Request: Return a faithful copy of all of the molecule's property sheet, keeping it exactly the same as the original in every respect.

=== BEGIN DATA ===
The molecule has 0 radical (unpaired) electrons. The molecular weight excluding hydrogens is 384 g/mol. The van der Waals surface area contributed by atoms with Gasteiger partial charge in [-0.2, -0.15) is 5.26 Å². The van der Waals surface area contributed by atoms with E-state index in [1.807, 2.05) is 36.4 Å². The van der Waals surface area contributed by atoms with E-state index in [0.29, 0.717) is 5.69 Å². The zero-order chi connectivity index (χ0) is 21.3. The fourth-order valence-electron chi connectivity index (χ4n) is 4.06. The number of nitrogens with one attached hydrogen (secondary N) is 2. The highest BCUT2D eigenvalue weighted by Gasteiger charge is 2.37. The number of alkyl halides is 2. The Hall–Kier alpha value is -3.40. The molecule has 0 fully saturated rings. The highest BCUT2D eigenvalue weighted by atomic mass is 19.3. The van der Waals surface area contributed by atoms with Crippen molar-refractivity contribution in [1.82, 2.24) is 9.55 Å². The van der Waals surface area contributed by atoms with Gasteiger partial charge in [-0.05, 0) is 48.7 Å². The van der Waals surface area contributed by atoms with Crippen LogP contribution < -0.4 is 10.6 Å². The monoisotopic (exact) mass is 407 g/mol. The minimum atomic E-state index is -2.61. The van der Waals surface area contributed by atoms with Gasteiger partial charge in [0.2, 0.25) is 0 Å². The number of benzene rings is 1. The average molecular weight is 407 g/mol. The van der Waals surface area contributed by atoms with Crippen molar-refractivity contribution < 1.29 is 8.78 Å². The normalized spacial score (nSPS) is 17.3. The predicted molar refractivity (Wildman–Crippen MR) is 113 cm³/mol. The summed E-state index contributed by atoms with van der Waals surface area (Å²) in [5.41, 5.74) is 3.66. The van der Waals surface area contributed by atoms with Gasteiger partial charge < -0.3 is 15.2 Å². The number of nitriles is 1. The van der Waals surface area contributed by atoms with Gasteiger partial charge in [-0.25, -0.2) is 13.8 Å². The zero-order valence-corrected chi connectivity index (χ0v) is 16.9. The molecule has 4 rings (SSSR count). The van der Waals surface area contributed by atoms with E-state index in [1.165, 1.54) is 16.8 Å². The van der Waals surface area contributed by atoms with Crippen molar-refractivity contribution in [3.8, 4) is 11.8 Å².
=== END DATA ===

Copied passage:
The molecule has 0 radical (unpaired) electrons. The molecular weight excluding hydrogens is 384 g/mol. The van der Waals surface area contributed by atoms with Gasteiger partial charge in [-0.2, -0.15) is 5.26 Å². The van der Waals surface area contributed by atoms with E-state index in [1.807, 2.05) is 36.4 Å². The van der Waals surface area contributed by atoms with E-state index in [0.29, 0.717) is 5.69 Å². The zero-order chi connectivity index (χ0) is 21.3. The fourth-order valence-electron chi connectivity index (χ4n) is 4.06. The number of nitrogens with one attached hydrogen (secondary N) is 2. The highest BCUT2D eigenvalue weighted by Gasteiger charge is 2.37. The number of alkyl halides is 2. The Hall–Kier alpha value is -3.40. The molecule has 0 fully saturated rings. The highest BCUT2D eigenvalue weighted by atomic mass is 19.3. The van der Waals surface area contributed by atoms with Crippen molar-refractivity contribution in [1.82, 2.24) is 9.55 Å². The van der Waals surface area contributed by atoms with Gasteiger partial charge in [-0.05, 0) is 48.7 Å². The van der Waals surface area contributed by atoms with Crippen LogP contribution < -0.4 is 10.6 Å². The monoisotopic (exact) mass is 407 g/mol. The minimum atomic E-state index is -2.61. The van der Waals surface area contributed by atoms with Gasteiger partial charge in [0.2, 0.25) is 0 Å². The number of benzene rings is 1. The average molecular weight is 407 g/mol. The van der Waals surface area contributed by atoms with Crippen molar-refractivity contribution < 1.29 is 8.78 Å². The normalized spacial score (nSPS) is 17.3. The predicted molar refractivity (Wildman–Crippen MR) is 113 cm³/mol. The summed E-state index contributed by atoms with van der Waals surface area (Å²) in [5.41, 5.74) is 3.66. The van der Waals surface area contributed by atoms with Gasteiger partial charge < -0.3 is 15.2 Å². The number of nitriles is 1. The van der Waals surface area contributed by atoms with Gasteiger partial charge in [-0.25, -0.2) is 13.8 Å². The zero-order valence-corrected chi connectivity index (χ0v) is 16.9. The molecule has 4 rings (SSSR count). The van der Waals surface area contributed by atoms with E-state index in [1.165, 1.54) is 16.8 Å². The van der Waals surface area contributed by atoms with Crippen molar-refractivity contribution in [3.8, 4) is 11.8 Å².